Background: Obstructive sleep apnea (OSA) is the most common form of sleep-disordered breathing, with almost 15 million Americans affected and many more at risk. Current diagnostic approach to OSA requires polysomnography, which is laborious, onerous, and time-consuming. There is ample evidence that inflammatory responses to the perturbations associated with OSA trigger a variety of genes and signaling cascades that ultimately lead to end-organ injury and changes in kidney function and protein expression. The aim of this study was therefore to analyze proteins in human urine and assess whether differential expression of particular proteins is associated with the presence of OSA.
Methods: Eleven OSA and 11 control children between the ages of three and 14 (males=17; females=5) underwent overnight sleep studies followed by a first-morning urine sample. Proteomic analysis of urine samples yielded a unique map of proteins, of which, five spots were selected for further analysis due to their significant intensity differences between OSA and control groups.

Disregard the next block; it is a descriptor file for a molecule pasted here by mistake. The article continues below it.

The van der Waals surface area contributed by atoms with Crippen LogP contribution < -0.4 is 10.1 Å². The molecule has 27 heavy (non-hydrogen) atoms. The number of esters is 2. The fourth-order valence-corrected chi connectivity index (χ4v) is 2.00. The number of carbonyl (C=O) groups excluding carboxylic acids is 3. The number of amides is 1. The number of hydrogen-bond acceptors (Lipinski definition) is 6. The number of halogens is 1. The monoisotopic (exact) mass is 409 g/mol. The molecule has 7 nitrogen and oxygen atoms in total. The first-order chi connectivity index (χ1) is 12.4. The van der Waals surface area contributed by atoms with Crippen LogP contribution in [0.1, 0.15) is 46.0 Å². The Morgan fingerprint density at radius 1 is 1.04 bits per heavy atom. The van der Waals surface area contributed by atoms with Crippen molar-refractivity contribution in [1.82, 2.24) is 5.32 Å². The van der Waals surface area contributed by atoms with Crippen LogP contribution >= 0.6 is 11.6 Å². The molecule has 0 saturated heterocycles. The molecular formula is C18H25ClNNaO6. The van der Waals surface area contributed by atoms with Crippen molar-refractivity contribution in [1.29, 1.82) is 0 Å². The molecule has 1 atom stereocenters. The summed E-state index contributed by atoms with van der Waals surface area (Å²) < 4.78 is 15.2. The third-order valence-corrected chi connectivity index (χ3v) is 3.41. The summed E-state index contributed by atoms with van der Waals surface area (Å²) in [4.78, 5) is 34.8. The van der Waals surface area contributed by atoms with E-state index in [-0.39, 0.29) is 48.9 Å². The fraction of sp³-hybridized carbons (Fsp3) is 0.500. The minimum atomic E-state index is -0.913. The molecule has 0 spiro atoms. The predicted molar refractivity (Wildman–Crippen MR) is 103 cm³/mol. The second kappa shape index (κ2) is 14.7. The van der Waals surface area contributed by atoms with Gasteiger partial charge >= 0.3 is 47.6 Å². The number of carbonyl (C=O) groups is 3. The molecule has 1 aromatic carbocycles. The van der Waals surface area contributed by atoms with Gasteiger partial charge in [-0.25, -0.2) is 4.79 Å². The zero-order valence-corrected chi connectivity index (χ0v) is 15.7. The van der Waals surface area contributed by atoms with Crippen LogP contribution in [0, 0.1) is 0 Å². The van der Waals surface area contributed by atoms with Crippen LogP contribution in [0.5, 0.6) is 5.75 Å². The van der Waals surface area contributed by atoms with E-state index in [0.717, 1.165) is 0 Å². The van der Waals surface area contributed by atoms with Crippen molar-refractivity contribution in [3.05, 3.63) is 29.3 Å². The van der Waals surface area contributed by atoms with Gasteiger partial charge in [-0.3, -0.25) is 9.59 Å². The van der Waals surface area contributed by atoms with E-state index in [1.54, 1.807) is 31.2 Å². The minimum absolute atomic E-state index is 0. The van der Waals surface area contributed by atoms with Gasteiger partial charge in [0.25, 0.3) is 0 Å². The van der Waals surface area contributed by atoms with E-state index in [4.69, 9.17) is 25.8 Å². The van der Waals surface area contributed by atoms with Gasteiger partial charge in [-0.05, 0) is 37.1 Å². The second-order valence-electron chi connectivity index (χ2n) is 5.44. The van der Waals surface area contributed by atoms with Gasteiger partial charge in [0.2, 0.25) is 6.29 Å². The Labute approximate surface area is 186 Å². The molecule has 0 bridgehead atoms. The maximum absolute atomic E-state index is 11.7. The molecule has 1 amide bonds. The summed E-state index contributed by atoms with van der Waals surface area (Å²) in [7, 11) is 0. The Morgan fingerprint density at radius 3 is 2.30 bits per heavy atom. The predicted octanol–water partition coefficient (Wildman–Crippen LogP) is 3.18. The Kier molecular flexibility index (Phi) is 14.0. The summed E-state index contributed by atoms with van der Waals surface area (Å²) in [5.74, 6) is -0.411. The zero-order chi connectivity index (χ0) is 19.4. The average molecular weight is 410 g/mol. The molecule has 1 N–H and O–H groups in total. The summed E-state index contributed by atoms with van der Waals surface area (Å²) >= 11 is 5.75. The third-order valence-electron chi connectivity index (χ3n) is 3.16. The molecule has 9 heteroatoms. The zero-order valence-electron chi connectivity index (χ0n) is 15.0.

Results: Mass spectrometry followed by peptide mass fingerprinting conclusively identified four of the five spots as gelsolin, perlecan (a heparan sulfate proteoglycan), albumin, and immunoglobulin (P<0.05 and protein scores>67).
Conclusions: Overall, increased expression of gelsolin and perlecan in the urinary proteome of children with OSA suggests that the episodic hypoxia associated with OSA may lead to changes in protein permeability or alternatively to increased catabolism of these proteins and their excretion in urine.